Bad medicine – Lawsuit – Maryland Shock Trauma Center allegedly refused admittance to a patient’s domestic partner – Brief Article
A gay man dies alone in an unfamiliar hospital while his longtime partner tries fruitlessly to get permission to be by his side. It’s a too-common scenario that documents such as living wills, powers of attorney, and domestic-partnership registration are supposed to prevent. But in the death of Robert Lee “Bobby” Daniel, 34, at the Maryland Shock Trauma Center in October 2000, none of that mattered, according to a lawsuit filed by Lambda Legal Defense and Education Fund on February 27. San Franciscan Bill Robert Flanigan Jr., 34, had power of attorney for Daniel, his registered domestic partner, but was barred from his room and from consulting with physicians because Flanigan was not considered “family” by the hospital, charges the suit, which seeks unspecified damages.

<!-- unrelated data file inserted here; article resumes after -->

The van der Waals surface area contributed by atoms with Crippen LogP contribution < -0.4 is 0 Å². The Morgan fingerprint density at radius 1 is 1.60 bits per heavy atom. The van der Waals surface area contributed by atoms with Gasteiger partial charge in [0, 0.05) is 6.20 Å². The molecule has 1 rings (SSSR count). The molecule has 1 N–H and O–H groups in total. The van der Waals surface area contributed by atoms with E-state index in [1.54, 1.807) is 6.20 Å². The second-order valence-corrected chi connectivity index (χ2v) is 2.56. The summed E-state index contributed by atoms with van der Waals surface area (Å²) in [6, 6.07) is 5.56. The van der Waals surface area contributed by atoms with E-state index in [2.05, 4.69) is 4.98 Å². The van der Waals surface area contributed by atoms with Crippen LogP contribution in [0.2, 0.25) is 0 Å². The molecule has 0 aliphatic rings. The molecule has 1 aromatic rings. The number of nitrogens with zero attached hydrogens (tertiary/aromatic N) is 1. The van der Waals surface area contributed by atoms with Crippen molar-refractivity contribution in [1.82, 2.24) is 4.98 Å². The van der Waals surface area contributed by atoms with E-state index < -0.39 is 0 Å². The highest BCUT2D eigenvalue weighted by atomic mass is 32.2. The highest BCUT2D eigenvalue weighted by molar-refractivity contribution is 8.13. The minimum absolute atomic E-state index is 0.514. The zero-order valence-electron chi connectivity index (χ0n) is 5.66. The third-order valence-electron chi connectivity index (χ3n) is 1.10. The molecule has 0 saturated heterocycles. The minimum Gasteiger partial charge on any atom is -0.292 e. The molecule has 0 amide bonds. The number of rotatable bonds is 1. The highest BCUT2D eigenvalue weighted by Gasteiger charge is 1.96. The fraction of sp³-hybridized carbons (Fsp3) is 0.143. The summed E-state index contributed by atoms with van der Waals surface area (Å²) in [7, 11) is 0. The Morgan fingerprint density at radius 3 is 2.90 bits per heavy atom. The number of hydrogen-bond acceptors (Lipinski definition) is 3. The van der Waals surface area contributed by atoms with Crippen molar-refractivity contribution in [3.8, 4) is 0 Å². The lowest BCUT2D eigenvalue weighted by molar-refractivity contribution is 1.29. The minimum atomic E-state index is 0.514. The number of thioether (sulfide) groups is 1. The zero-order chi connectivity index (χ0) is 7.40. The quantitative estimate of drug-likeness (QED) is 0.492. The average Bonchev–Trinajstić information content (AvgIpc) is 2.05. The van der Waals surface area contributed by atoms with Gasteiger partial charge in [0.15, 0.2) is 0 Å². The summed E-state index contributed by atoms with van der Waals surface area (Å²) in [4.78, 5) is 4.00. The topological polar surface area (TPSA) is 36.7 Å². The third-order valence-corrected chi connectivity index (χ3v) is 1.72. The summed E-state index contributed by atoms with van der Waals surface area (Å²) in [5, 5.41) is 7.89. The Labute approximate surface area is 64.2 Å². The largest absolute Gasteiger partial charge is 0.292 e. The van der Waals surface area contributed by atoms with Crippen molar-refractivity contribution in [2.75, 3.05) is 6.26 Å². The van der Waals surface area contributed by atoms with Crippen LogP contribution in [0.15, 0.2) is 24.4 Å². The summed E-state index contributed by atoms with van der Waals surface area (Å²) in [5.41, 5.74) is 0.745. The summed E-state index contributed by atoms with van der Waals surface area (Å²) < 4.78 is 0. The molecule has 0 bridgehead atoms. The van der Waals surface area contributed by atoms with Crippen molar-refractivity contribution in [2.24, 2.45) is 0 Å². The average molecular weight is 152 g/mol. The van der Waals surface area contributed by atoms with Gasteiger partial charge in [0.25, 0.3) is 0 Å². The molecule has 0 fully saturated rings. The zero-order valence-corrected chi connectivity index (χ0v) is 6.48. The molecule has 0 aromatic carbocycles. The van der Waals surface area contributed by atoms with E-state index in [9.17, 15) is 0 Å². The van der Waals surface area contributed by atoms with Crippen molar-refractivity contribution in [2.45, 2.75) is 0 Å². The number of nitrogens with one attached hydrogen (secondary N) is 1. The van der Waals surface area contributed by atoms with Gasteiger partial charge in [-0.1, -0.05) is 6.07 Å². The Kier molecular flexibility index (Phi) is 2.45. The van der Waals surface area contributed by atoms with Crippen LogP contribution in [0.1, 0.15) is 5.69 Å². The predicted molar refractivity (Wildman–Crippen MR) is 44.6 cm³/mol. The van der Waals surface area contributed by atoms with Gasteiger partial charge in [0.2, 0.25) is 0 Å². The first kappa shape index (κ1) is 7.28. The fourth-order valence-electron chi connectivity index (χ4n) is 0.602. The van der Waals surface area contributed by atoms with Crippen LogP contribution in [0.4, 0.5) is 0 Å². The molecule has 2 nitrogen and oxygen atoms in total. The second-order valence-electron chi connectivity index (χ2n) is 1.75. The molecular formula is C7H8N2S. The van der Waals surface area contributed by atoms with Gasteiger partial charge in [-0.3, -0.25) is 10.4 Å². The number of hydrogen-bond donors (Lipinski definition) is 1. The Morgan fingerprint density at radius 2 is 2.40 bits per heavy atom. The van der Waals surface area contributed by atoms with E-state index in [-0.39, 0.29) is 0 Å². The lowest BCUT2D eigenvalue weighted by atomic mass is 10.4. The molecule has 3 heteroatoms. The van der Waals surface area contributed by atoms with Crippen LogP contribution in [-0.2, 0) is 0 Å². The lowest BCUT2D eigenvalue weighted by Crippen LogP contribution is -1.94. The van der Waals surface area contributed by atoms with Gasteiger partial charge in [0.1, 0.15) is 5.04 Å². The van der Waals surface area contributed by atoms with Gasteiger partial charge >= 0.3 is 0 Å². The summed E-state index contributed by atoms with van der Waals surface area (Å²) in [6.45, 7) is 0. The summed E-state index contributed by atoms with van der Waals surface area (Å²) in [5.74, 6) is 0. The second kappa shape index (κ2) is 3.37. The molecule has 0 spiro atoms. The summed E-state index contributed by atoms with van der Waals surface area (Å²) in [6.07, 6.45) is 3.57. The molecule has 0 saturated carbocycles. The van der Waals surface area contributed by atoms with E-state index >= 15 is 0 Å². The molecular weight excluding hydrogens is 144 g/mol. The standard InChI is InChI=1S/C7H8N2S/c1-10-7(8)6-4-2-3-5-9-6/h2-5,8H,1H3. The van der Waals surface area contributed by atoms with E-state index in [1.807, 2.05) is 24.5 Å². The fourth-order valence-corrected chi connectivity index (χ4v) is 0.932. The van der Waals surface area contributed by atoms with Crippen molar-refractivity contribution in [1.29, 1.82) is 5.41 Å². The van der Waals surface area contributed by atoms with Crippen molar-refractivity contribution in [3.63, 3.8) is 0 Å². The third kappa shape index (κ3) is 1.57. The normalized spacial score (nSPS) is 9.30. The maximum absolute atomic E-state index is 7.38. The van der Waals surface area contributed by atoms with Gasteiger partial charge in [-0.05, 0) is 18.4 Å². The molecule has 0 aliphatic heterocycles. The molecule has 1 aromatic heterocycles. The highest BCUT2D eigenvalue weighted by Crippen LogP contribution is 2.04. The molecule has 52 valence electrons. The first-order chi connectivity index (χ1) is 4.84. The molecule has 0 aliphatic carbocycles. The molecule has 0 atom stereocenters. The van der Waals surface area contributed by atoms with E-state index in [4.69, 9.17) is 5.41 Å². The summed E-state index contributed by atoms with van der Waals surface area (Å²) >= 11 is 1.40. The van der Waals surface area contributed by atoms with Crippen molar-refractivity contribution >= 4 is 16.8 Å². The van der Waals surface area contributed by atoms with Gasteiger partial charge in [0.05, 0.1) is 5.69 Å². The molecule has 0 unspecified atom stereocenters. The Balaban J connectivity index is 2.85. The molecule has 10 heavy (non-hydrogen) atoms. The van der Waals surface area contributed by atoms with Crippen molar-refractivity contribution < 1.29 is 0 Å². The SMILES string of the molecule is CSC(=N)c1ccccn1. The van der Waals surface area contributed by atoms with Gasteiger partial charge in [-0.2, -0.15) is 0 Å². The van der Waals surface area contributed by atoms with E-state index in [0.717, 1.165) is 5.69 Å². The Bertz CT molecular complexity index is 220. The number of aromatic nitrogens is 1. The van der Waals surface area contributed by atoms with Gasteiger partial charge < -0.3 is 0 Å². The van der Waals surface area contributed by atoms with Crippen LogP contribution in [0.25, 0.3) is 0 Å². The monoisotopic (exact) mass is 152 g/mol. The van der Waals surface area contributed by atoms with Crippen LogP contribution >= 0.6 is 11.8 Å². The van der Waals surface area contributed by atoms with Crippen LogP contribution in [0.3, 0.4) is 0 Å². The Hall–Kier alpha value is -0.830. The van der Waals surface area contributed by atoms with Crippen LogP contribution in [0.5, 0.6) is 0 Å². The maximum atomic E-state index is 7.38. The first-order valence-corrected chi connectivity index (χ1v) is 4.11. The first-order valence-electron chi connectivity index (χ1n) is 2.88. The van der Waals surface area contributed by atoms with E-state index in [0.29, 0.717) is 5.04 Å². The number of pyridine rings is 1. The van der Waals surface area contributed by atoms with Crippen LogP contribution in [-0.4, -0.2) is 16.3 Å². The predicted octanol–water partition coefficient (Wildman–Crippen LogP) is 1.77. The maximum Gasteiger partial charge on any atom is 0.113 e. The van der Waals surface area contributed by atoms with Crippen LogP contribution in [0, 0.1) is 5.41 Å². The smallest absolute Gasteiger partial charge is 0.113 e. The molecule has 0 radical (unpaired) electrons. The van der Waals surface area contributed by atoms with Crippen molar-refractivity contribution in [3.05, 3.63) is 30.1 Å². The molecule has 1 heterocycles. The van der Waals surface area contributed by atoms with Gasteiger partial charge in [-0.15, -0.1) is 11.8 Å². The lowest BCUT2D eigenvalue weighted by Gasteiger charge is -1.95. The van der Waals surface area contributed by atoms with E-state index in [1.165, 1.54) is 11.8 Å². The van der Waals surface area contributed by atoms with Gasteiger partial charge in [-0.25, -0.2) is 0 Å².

The couple had been driving to meet family in northern Virginia when Daniel became ill. He died without being able to say goodbye to his partner. “I have a huge hole in my heart, and my soul, because I wasn’t allowed to be with Bobby when he needed me most,” Flanigan said in a statement.
Hospital officials denied any wrongdoing. “We deliver compassionate care to every patient, with sensitivity to the wishes of our patients and their loved ones,” spokesperson Ellen Beth Levitt, told The Baltimore Sun.
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